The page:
Back in Week 4, the Buffalo Bills blitzed the Patriots an incredible 46 times in 56 plays, an alarming rate for any team. The Patriots handled the rush relatively well that day, converting 54 percent of their third downs while quarterback Tom Brady completed 15-of-26 passes for 219 yards with two touchdowns and two interceptions while being sacked twice.
The Philadelphia Eagles defense, under the guidance of coordinator Jimmy Johnson, has a reputation as a blitz-heavy group, but it's almost implausible that Philly would blitz Brady with such regularity this week in Super Bowl XXXIX.
In fact, Eagles safety Brian Dawkins said this week that the Eagles don't blitz as much as people think. That may be true, but the perception is probably created by the fact that their blitzes are so successful and they will run them at any time in any situation.
Philly will bring safeties, corners or linebackers. They will put eight men on the line of scrimmage and back some out while rushing others to make it difficult for the quarterback and protection to identify their responsibilities and execute their assignments. It offers a difficult challenge for the Patriots offense, and New England's ability to execute under duress might determine its offensive success on Sunday.
"The Eagles are extremely disciplined [when they blitz]," Patriots offensive line coach Dante Scarnecchia said. "There are very few times where they screw it up. Whoever is supposed to be blitzing is blitzing and whoever is supposed to be covering is covering. As a result, they are able to put as much stress as they possibly can on you with a minimal amount of risk."
Risk and blitz are often synonymous. With extra rushers, there are fewer defenders in coverage and a defense can be susceptible to a big play if its blitz doesn't achieve its goal. But the Eagles have a Pro Bowl-laden secondary and a well-conceptualized blitz package that they run efficiently, which limits the risk and ups the pressure on the protection and the quarterback to make the right decisions.
"We have to be as disciplined in our approach to identifying it and picking it up and be rock solid in our assignments and not only make sure we have a hat on everybody that we're supposed to have a hat on, but that we're between them and the quarterback. Our challenge is to recognize what they're doing, cover them up and get a hat on everybody that we can and allow the quarterback to throw with the comfort of knowing its blocked."
Patriots center Dan Koppen pointed out that the Eagles personnel helps them execute their scheme proficiently. "It's not like they invented what they're doing," Koppen noted. "But they just have the right guys in the right places that know how to run it and they run it really well. They time it, they disguise it, and they do all the things necessary to be effective. We have to recognize it, know our responsibilities and assignments and get hats on hats."
That's something Scarnecchia said the Patriots didn't do all that well in last year's meeting with Philly, a game the Patriots won 31-10 back in Week 2 of 2003. That assessment does not show up in the game stats from that afternoon at Lincoln Financial Field. Brady completed 30-of-44 passes for 255 yards with three touchdowns and no interceptions against an injury-depleted Eagles secondary that day. He was sacked just twice for minus-8 yards.
"We've done alright this year," Scarnecchia said about the team's ability to handle blitzes. "The last time we played these guys, we didn't do very well. We had a lot of free rushers. We had a lot of assignment mistakes and just didn't do a good job of picking things up. Hopefully we'll do it better this time."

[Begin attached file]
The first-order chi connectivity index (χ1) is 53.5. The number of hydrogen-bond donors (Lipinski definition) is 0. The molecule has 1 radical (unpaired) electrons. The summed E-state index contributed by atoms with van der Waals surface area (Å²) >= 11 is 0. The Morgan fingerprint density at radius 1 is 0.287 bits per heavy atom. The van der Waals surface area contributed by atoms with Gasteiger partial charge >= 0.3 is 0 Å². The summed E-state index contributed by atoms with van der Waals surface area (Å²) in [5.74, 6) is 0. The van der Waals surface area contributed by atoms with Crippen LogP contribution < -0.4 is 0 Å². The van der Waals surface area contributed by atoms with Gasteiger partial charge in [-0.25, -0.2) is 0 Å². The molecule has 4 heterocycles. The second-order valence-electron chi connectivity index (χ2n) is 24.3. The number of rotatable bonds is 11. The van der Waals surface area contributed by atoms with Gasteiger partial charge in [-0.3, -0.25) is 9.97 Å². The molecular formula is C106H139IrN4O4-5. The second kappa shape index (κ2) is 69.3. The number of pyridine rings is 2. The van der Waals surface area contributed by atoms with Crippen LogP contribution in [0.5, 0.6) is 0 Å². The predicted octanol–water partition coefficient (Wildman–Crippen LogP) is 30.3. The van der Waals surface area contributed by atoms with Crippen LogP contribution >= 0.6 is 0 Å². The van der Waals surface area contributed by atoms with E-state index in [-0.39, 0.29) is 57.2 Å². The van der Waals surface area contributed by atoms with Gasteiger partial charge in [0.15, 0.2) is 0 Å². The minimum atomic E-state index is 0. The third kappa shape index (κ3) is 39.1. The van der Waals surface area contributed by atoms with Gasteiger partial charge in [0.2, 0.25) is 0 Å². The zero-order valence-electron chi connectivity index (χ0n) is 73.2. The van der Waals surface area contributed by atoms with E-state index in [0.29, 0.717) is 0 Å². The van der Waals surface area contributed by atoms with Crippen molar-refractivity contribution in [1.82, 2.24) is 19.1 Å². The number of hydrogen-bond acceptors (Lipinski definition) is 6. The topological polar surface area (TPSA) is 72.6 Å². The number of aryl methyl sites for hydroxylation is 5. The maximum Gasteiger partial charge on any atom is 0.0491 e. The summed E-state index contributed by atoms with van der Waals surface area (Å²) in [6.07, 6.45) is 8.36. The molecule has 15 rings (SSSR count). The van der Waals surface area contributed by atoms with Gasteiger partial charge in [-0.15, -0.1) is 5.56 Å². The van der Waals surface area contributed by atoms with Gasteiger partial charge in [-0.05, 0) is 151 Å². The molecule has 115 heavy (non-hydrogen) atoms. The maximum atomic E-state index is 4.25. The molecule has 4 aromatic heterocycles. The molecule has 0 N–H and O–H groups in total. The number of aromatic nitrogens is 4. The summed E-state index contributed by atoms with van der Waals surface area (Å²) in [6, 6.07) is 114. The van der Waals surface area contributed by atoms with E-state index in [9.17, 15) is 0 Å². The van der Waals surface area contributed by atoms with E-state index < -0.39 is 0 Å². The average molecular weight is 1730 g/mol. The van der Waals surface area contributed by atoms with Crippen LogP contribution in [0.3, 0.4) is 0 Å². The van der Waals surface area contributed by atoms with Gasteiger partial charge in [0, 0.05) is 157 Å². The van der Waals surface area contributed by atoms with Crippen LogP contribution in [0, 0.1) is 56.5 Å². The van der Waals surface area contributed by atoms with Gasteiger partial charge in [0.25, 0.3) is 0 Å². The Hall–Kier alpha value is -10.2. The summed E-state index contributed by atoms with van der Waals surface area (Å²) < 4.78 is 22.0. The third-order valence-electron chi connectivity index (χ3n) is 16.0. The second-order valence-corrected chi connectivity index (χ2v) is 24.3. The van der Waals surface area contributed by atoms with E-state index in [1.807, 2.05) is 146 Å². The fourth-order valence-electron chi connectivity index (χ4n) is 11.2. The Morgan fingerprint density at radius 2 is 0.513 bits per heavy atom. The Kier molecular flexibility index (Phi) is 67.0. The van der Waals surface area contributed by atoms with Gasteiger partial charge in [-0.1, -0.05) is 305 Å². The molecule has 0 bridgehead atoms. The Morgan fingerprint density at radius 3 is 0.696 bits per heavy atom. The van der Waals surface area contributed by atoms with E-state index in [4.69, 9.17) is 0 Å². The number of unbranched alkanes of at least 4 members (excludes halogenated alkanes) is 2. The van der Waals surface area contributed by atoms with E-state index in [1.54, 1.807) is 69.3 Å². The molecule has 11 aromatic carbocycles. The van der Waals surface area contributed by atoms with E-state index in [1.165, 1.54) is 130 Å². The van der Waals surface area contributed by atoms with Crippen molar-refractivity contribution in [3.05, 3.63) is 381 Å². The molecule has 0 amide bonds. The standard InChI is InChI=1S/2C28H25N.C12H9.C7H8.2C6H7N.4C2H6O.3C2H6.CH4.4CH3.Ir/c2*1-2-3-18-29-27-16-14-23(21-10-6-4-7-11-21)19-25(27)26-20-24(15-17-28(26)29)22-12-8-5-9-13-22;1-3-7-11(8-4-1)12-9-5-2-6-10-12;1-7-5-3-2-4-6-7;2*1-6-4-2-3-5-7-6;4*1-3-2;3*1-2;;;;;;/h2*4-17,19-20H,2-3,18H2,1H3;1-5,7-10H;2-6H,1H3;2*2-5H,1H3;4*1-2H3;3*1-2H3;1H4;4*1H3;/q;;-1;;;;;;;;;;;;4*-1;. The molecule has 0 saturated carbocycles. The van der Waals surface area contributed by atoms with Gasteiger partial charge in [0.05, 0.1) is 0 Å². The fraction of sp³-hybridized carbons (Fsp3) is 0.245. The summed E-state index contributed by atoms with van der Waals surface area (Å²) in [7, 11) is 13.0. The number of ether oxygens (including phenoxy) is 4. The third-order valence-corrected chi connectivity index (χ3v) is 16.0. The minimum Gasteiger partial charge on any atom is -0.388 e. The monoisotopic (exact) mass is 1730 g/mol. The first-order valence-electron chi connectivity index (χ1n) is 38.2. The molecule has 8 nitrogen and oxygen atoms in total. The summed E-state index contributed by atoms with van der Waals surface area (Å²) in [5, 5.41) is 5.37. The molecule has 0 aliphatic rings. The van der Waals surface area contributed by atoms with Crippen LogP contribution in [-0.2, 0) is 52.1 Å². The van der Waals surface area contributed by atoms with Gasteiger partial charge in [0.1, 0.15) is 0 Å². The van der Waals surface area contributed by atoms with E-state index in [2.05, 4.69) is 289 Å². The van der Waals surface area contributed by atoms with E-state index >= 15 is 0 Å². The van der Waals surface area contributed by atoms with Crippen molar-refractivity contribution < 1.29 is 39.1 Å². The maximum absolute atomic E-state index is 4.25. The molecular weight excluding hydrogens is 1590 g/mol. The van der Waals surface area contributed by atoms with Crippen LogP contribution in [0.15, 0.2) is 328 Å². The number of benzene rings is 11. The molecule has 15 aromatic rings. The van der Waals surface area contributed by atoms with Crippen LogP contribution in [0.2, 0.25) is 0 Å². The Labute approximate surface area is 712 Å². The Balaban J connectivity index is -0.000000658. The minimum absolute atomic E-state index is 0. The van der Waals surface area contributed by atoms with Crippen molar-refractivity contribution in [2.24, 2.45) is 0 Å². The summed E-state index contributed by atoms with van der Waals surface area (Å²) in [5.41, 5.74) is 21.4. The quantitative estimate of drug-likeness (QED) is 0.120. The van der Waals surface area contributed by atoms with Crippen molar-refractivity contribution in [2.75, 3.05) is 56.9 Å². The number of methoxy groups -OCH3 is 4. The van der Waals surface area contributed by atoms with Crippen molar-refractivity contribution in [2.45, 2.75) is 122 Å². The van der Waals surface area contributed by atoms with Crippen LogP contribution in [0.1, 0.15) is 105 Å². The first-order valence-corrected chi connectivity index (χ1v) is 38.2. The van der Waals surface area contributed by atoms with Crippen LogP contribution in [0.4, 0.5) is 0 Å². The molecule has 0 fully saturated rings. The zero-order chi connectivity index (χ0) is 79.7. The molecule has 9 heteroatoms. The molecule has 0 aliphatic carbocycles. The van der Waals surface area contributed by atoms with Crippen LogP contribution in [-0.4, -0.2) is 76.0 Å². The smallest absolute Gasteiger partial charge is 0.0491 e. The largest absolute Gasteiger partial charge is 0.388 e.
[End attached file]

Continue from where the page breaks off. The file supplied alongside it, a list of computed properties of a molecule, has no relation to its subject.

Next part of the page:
That won't be easy. It's not as if New England has been the only team to have trouble with Philly's rushers. Jevon Kearse has long been considered one of the league's premier pass rushers when healthy, and the Eagles blitzes often create one-on-one matchups for Kearse and the team's other defensive ends, Jerome McDougle, Hugh Douglas and Derrick Burgess. Those are matchups Philly likes against any offensive line.
Proof of the Eagles effectiveness is in the numbers. Their 47 sacks were second in the NFL to Atlanta's 48, and 17 different players recorded sacks while the team was credited with two. Kearse led the group with 7.5 and the defensive line as a unit had 32, including 16 from interior linemen. The linebackers had just five while the defensive backs had eight, including three each by Dawkins and starting cornerback Sheldon Brown. New England, incidentally, allowed the fifth fewest sacks in the league (26).
"They'll bring anybody and try to disguise it and confuse you and disrupt you in different ways," guard Joe Andruzzi said.
The pressure to identify the blitz and execute against it goes beyond the offensive line. The tight ends, running backs and quarterbacks all have to mentally sharp to perform well under the pressure of the Eagles blitz package. Brady can also use his cadence to disrupt the timing of the blitz.
"We put a lot of responsibility on our quarterbacks," Patriots QB coach Josh McDaniels said. "They're involved in protections and route adjustments. [Tom] has to be ready to handle whatever they give us and obviously this team is one of the more multiple blitzing teams we've faced. It's a big challenge, but he has to deal with it and be ready to go. They do everything. They bring linebackers, safeties, cornerbacks. We'll have to deal with it well in order to win."
That means not only identifying and picking up the blitz, but also adjusting routes, identifying any uncovered rushers and hitting the hot receivers. It also may mean hitting the Eagles for a big play or two that could force them out of any extensive blitz plans. That's easier said than done against the best secondary the Patriots have faced this season. But it will be another critical aspect to the Patriots success.